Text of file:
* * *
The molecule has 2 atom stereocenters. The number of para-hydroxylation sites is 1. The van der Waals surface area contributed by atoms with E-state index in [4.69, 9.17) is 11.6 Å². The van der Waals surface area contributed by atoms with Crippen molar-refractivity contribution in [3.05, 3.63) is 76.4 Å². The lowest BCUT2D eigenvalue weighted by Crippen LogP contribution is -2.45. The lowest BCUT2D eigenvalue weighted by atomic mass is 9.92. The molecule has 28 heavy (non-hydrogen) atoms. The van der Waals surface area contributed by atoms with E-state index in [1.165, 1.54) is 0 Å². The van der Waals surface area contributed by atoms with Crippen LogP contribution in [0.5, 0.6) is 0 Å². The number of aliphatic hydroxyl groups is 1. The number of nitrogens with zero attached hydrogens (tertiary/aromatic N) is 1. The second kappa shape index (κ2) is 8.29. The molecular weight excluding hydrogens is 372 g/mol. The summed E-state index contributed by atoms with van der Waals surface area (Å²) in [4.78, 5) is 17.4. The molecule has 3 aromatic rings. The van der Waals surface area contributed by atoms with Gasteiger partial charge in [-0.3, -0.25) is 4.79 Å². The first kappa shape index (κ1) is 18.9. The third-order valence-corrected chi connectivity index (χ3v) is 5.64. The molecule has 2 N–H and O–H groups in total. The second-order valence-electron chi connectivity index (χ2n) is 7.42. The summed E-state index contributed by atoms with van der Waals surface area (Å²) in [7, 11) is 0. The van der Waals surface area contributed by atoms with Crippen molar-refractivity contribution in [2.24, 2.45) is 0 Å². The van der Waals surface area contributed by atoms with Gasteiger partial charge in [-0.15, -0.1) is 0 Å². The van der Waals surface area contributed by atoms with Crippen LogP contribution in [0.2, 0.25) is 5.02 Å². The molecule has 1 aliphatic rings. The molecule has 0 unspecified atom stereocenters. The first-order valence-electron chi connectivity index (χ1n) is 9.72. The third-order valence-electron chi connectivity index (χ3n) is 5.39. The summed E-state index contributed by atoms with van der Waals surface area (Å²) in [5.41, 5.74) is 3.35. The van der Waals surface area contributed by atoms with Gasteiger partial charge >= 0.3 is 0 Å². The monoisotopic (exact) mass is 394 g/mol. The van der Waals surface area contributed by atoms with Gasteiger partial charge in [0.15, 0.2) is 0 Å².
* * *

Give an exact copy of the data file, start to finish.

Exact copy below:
The molecule has 2 atom stereocenters. The number of para-hydroxylation sites is 1. The van der Waals surface area contributed by atoms with E-state index in [4.69, 9.17) is 11.6 Å². The van der Waals surface area contributed by atoms with Crippen molar-refractivity contribution in [3.05, 3.63) is 76.4 Å². The lowest BCUT2D eigenvalue weighted by Crippen LogP contribution is -2.45. The lowest BCUT2D eigenvalue weighted by atomic mass is 9.92. The molecule has 28 heavy (non-hydrogen) atoms. The van der Waals surface area contributed by atoms with E-state index in [1.165, 1.54) is 0 Å². The van der Waals surface area contributed by atoms with Crippen LogP contribution in [0.5, 0.6) is 0 Å². The number of aliphatic hydroxyl groups is 1. The number of nitrogens with zero attached hydrogens (tertiary/aromatic N) is 1. The second kappa shape index (κ2) is 8.29. The molecular weight excluding hydrogens is 372 g/mol. The summed E-state index contributed by atoms with van der Waals surface area (Å²) in [4.78, 5) is 17.4. The molecule has 3 aromatic rings. The van der Waals surface area contributed by atoms with Gasteiger partial charge in [-0.3, -0.25) is 4.79 Å². The first kappa shape index (κ1) is 18.9. The third-order valence-corrected chi connectivity index (χ3v) is 5.64. The molecule has 2 N–H and O–H groups in total. The second-order valence-electron chi connectivity index (χ2n) is 7.42. The summed E-state index contributed by atoms with van der Waals surface area (Å²) in [7, 11) is 0. The van der Waals surface area contributed by atoms with Crippen molar-refractivity contribution in [2.24, 2.45) is 0 Å². The van der Waals surface area contributed by atoms with Gasteiger partial charge in [-0.15, -0.1) is 0 Å². The van der Waals surface area contributed by atoms with Crippen LogP contribution in [0.2, 0.25) is 5.02 Å². The molecule has 1 aliphatic rings. The molecule has 0 unspecified atom stereocenters. The first-order valence-electron chi connectivity index (χ1n) is 9.72. The third-order valence-electron chi connectivity index (χ3n) is 5.39. The summed E-state index contributed by atoms with van der Waals surface area (Å²) in [5.41, 5.74) is 3.35. The van der Waals surface area contributed by atoms with Gasteiger partial charge >= 0.3 is 0 Å². The monoisotopic (exact) mass is 394 g/mol. The van der Waals surface area contributed by atoms with Gasteiger partial charge in [0.15, 0.2) is 0 Å².